October 1940-1944 Ground-Water Wells; oct4044-pts Ground-water wells with water levels in October 1940-1944. Joann Dixon; USGS Hydrology
Difference of October 1970-1974 and October 1940-1944 Potentiometric Surface Contours Grid-Poly; oct7040_pol Difference of October 1970-1974 and October 1940-1944 Potentiometric Surface Contours Grid-Poly Joann Dixon; USGS Hydrology
October 1970-1974 Potentiometric Surface Contours, Palm Beach, Broward, and Miami-Dade Counties; oct7074_cont October 1970-1974 Potentiometric Surface Contours for Palm Beach, Broward, and Miami-Dade Counties Joann Dixon; USGS Hydrology
October 1970-1974 Ground-Water Wells; oct7074_pts Ground-water wells with water levels in October 1970-1974 Joann Dixon; USGS Hydrology
oct9040_pol Difference of October 1990-1994 and October 1940-1944 Potentiometric Surface Contours Grid-Poly. Joann Dixon; USGS Hydrology
Difference of October 1990-1994 and October 1970-1974 Potentiometric Surface Contours Grid-Poly; oct9070_pol Difference of October 1990-1994 and October 1970-1974 Potentiometric Surface Contours Grid-Poly Joann Dixon; USGS Hydrology
October 1990-1994 Potentiometric Surface Contours, Palm Beach, Broward, and Miami-Dade Counties; oct9094_cont October 1990-1994 Potentiometric Surface Contours for Palm Beach, Broward, and Miami-Dade Counties Joann Dixon; USGS Hydrology
Surface and Ground-Water Water Level Sites; swgwpts90 Surface-water and Ground-water wells with water levels in April and October 1990-1994. Joann Dixon; USGS Hydrology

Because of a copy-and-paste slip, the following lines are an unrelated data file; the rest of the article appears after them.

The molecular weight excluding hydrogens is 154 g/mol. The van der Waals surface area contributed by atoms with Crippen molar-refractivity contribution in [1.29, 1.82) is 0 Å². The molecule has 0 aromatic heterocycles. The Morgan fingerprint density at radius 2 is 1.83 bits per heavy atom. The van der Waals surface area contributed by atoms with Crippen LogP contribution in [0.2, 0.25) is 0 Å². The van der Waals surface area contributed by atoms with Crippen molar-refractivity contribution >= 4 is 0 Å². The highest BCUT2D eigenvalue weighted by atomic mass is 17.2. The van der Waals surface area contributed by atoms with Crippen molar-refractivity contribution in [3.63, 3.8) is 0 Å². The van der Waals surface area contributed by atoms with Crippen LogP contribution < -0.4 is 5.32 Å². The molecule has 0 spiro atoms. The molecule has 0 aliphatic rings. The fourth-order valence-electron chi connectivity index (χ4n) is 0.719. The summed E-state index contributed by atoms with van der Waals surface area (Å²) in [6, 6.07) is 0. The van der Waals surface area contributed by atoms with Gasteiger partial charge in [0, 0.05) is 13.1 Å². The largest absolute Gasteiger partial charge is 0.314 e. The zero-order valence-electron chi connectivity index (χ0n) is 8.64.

DRAINAGE BASINS; basins_dade_sp This dataset contains drainage basins as determined by the Florida Department of Environmental Protection (FDEP) FDEP Hydrology
DRASTIC VULNERABILITY AREAS OF THE SURFICIAL AQUIFER SYSTEM; drastic_vuln_sp This shapefile contains countywide DRASTIC data for the Surficial Aquifer System. DRASTIC is a system developed jointly by the U.S. Environmental Protection Agency (USEPA) and the National Water Well Association (NWWA) to map potential aquifer vulnerability to pollution introduced on the ground's surface. FDEP Hydrology
US EPA WATER QUALITY INFORMATION; epawq_dade_sp This dataset contains locations of monitoring stations and statistical summaries of water quality monitoring for 47 physical and chemical-related parameters. US Environmental Protection Agency (EPA), Office of Water Hydrology
PESTICIDE DRASTIC VULNERABILITY AREAS OF THE SURFICIAL AQUIFER SYSTEM; pesticide_drastic_vuln_sp This dataset contains countywide DRASTIC data for the Surficial Aquifer System recalibrated for pesticide use. DRASTIC is a system developed jointly by the U.S. Environmental Protection Agency (USEPA) and the National Water Well Association (NWWA) to map potential aquifer vulnerability to pollution (in this case, resulting from pesticide use) introduced on the ground's surface FDEP Hydrology